St Andrew, Rochford

St Andrew's Church is a typical example of 13th/14th century stone construction, with an impressive 16th century brick tower, featuring diapering decoration, and with the Coat of Arms of the Earl of Ormonde, who was responsible for its construction. To the north is the vestry, a late 16th century brick addition. Outside, the Grade II listed grave of James Banyard - founder of The Peculiar People - can be found.

Approaching Rochford from the west, one passes The Lawn, nowadays a fine function suite, but originally a substantial house going back to the 18th century and beyond, possibly used as a gatehouse to Rochford Hall, a mile further ahead. This road, with two Grade II listed milestones still in place, was built in 1777 by the then owner of the Hall to dissuade travellers from the natural approach to Rochford running past his front door.

Adjacent to the Church is the headquarters of Rochford Hundred Golf Club, we see just one corner of what was a very large manorial house. Opinions differ as to its age, but it probably had origins in the 12th/13th century. Certainly we know that it was in the ownership of the Boleyn family in the early 16th century when the Earl of Ormonde, Ann Boleyn's grandfather had regained possession by petitioning Henry VII. It passed to Ann's father and then, there being no male heir, to Ann's sister, Mary, who had married Sir William Stafford. Little evidence exists to support local legends about Ann residing at the Hall for any lengthy period, but Mary and her husband did take up residence here and farmed in the area. A little later ownership fell to the Earls of Warwick, with Richard Rich being the most notable resident so far as Rochford is concerned. He was Lord Chancellor of England and died at Rochford Hall in 1567.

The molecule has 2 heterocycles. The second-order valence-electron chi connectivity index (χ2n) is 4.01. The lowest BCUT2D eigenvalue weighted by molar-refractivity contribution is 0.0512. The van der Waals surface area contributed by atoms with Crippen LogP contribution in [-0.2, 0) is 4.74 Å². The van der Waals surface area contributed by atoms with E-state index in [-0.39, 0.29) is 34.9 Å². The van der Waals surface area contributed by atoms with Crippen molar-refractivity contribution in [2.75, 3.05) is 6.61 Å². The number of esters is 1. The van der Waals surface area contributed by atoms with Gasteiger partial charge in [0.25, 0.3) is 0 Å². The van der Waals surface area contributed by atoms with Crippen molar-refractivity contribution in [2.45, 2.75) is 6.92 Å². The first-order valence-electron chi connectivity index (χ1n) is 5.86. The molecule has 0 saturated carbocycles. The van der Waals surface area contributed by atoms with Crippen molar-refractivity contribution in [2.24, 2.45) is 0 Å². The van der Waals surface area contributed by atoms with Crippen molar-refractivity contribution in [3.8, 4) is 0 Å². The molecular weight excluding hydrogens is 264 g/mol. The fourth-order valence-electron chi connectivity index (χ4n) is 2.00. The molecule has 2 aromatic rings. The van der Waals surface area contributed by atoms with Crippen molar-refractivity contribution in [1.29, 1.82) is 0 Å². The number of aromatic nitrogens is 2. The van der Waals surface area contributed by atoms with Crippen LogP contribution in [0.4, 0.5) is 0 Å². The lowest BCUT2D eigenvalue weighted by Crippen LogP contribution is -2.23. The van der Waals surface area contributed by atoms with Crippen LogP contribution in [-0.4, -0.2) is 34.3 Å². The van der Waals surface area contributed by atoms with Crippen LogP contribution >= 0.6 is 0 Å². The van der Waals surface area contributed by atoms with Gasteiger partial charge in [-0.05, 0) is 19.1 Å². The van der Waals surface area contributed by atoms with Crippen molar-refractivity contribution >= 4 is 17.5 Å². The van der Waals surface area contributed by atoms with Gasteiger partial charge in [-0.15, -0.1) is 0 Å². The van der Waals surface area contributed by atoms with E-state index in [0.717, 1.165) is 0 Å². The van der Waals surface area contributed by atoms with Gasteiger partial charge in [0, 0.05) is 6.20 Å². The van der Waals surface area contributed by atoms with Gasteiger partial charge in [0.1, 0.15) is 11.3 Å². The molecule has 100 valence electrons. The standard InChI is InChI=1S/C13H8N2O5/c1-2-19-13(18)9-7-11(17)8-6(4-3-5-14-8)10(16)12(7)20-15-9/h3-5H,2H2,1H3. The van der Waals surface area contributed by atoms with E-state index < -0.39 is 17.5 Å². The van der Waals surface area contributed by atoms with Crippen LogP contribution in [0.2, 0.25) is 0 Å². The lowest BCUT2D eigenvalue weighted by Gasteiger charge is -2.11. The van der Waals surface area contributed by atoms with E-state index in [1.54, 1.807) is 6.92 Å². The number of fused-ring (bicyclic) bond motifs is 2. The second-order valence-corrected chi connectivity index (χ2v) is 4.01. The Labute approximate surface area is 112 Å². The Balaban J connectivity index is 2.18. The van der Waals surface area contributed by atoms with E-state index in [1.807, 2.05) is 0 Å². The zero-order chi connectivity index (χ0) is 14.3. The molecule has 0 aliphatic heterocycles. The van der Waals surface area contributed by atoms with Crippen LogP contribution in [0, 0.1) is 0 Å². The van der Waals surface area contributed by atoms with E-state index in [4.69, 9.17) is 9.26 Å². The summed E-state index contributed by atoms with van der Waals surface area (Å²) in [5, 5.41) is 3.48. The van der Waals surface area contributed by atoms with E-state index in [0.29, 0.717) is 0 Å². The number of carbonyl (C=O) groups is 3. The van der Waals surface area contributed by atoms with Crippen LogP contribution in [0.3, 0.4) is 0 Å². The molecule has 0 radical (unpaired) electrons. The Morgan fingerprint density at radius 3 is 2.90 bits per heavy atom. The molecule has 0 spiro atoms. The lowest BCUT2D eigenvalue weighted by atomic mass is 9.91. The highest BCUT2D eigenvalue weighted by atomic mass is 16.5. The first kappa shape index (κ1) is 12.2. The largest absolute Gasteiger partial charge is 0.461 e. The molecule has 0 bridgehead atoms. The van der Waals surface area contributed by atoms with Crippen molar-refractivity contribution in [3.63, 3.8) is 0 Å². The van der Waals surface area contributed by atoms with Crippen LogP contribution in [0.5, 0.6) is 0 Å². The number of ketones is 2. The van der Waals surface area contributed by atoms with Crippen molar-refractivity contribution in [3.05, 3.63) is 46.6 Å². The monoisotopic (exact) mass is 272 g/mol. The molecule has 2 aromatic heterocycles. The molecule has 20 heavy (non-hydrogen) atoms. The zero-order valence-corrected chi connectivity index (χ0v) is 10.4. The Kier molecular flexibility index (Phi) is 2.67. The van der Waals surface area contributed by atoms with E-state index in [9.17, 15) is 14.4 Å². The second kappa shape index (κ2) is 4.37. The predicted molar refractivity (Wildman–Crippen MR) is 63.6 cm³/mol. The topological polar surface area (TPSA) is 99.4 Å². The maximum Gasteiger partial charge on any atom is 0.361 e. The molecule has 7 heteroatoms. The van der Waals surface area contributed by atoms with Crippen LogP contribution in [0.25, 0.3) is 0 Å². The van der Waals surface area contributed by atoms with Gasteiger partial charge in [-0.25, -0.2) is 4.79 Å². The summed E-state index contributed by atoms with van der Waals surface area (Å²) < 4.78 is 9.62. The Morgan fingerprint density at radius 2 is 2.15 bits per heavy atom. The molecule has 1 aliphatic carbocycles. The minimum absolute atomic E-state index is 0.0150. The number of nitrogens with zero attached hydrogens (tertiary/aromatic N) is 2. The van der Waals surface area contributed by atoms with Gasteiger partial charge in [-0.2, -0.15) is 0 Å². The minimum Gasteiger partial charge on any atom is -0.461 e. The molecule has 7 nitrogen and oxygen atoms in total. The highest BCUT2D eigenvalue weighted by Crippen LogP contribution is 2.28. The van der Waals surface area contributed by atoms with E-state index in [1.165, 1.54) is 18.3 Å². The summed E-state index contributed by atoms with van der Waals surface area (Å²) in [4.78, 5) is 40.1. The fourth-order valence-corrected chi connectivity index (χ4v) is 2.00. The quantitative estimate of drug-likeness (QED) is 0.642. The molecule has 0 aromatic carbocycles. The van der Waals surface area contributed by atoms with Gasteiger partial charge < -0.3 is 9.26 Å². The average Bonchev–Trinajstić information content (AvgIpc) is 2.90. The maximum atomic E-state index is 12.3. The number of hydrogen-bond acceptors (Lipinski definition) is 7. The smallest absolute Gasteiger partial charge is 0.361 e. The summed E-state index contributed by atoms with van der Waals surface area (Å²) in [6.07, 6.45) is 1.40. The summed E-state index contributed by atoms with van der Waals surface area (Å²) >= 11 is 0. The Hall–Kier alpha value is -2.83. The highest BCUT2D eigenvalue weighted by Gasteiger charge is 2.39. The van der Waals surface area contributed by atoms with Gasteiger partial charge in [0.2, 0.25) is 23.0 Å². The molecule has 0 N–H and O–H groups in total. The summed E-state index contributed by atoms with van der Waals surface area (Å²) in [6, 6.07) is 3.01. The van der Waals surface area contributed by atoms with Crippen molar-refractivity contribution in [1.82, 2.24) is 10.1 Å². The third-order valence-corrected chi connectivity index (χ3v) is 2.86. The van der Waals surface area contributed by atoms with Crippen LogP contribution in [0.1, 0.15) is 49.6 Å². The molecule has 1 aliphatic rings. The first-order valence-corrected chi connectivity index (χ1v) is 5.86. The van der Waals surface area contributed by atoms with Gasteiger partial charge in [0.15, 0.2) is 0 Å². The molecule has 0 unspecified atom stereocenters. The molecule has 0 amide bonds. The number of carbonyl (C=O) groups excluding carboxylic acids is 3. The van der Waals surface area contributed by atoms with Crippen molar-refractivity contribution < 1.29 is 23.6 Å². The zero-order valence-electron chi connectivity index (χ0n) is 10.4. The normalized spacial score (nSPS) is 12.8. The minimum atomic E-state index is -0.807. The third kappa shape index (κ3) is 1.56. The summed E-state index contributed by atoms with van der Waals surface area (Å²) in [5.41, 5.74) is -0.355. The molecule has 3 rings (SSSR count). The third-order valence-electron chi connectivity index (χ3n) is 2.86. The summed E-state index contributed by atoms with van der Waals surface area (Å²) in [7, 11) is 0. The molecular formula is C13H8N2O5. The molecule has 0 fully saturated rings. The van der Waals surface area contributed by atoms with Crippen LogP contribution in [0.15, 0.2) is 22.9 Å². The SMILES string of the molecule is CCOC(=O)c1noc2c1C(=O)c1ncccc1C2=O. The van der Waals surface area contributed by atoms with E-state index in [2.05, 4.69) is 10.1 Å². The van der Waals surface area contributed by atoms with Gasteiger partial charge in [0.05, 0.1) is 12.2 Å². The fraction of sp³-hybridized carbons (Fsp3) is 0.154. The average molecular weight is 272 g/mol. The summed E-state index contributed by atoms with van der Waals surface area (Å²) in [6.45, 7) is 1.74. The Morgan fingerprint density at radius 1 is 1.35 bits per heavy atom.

In days gone by Rochford was the centre of activity for miles around, the chief town of the Rochford Hundred, a sub-division of Essex. That importance, long before the establishment of Southend, or the growth of Rayleigh, has left its mark today and it is well worth exploring that heritage.

Here are some pictures of St Andrew's Church::

View of the church from the South

View of the chuch from the West

View of the church from the East

The entrance door

View of the church from the approach road

All photographs are copyrighted to Peter King and must not be reproduced without permission.

Copyright St Andrew PCC, 2015